- If either man is sent to the floor, or accidentally falls, he shall be allowed twelve seconds to rise and walk unassisted to the centre. In the meantime his opponent shall retire to his corner and remain until the fallen man shall first reach the centre, when time shall be called and the round completed. If, however, the man fails to come to the centre within twelve seconds, the referee shall decide that he has lost the contest.
- If a man is forced on to the ropes in such a manner as to be in a position where he is unable to defend himself, it shall be the duty of the referee to order both men to the centre.
- If either principal becomes so exhausted that it is apparently imprudent to continue, it shall be the duty of the referee to stop the contest and give his decision in favor of the more deserving man.
- Spectators should not be allowed within three (3) feet of the enclosure.
- If at any time during the contest it should become evident that the parties interested or bystanders are doing anything to injure or intimidate either principal or to wilfully interfere in any way to prevent him from fairly winning, the referee shall have the power to declare the principal so interfered with the winner. Or if at any time the ring is broken into to prevent the principals from finishing the contest, it shall then also be the duty of the referee to award the contest to the man who at times in his opinion had the advantage.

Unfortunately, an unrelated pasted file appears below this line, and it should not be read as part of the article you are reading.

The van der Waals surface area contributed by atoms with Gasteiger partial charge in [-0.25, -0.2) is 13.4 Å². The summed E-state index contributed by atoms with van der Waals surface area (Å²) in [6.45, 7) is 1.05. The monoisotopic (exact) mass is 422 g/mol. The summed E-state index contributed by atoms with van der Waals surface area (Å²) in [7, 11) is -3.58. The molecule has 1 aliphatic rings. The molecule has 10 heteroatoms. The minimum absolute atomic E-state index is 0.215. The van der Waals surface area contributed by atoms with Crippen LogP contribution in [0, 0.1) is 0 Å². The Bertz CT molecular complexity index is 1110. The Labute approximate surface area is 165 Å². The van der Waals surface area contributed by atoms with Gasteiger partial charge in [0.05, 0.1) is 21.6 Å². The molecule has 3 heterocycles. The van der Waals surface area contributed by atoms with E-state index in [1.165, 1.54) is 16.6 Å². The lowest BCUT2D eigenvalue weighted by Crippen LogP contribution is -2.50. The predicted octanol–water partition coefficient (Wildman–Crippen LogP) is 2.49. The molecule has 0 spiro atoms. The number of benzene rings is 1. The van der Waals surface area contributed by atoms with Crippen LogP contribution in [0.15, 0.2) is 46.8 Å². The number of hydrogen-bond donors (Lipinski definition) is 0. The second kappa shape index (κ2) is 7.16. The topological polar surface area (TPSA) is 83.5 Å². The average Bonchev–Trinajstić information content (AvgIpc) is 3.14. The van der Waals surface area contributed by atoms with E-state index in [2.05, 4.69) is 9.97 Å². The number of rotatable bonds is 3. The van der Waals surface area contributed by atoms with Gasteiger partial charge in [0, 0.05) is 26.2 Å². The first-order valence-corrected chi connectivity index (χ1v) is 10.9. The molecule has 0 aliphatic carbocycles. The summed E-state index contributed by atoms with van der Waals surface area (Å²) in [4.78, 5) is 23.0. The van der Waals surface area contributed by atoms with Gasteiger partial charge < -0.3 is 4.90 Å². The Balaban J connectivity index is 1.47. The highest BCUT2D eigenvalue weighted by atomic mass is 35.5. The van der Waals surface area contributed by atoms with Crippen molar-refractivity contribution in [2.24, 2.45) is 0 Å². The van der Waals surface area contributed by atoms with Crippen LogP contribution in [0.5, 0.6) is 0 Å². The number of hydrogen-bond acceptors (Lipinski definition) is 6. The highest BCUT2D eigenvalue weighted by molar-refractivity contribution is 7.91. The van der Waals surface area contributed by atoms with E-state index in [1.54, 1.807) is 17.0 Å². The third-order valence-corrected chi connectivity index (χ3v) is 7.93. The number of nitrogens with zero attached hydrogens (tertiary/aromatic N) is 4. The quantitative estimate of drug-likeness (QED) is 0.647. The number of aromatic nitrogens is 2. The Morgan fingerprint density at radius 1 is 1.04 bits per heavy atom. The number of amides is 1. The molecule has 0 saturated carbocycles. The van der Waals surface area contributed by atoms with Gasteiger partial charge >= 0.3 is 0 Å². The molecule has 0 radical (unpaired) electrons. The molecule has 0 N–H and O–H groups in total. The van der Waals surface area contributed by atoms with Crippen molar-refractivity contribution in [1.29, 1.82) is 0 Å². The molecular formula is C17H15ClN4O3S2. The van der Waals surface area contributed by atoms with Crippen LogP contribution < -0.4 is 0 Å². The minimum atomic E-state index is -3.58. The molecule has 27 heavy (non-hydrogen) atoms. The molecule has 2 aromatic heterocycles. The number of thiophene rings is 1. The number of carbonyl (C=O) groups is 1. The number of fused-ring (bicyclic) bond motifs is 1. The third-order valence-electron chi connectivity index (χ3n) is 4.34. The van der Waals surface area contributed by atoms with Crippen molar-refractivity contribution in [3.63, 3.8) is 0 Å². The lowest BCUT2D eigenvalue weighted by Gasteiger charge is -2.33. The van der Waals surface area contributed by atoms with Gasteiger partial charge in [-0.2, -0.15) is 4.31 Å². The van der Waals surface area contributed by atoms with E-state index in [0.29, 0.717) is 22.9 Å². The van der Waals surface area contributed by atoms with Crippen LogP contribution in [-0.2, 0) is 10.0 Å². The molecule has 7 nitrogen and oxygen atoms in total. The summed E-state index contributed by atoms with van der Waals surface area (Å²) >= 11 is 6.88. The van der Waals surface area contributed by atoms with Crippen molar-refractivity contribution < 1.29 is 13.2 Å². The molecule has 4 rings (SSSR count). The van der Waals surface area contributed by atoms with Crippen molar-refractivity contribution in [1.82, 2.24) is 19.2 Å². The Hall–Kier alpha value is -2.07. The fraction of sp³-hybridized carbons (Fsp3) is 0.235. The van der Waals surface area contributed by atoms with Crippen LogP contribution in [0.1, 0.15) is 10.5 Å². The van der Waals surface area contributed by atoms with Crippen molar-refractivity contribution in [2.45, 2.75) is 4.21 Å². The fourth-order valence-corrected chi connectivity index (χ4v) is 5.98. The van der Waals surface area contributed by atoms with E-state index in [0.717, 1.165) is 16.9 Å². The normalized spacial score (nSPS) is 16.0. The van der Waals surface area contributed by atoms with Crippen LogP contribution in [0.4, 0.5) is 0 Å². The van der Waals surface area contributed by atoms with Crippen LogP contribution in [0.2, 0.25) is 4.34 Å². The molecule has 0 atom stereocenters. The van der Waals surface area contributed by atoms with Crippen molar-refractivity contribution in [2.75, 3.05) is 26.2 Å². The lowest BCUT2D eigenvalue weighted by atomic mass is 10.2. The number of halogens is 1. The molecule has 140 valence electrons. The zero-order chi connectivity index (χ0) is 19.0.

- If on the day named for the meeting anything unavoidable should occur to prevent the contest from taking place or from being finished, the referee shall name the time and place for the next meeting, which must be within three days from the day of the postponement, proper notice of which shall be given to both parties. Either man failing to appear at the time and place appointed by the referee shall be deemed to have lost the contest.
- If there is anything said or done to intimidate the referee while serving, or if the referee has any other good and sufficient reasons why his decision should not be immediately rendered, he shall have the right to reserve his decision, which, however, must be rendered within twenty-four hours after the contest.
- If the contest should occur in a field, blunt hobbles not over one-eight of an inch in thickness or length shall be used in place of spikes on the soles of the shoes, and must be placed so as to be harmless to an opponent.
- In order that exhibitions may be conducted in a quite and orderly manner, the referee should always request spectators to refrain from loud expressions or demonstrations, and any one guilty of such conduct while a contest is in progress should be severely condemned.
Suggestion to referee: While in the foregoing rules broad and unrestricted powers are reposed in the referee in order that his authority may be unquestioned in preventing intentional violations of the rules and of fair dealing, it is expected that the referees will use the greatest caution and wisest discretion in the exercise of their power and in distinguishing accidental mistakes on the part of the contestants or their supporters from willful violations of the spirit of these articles.
Edwards, William (Billy). The Art of Boxing and Science of Self-Defense, together with a Manual of Training, New York, Excelsior Publishing House, 1888
John Boyle O'Reilly., The Ethics of Boxing and Manly Sport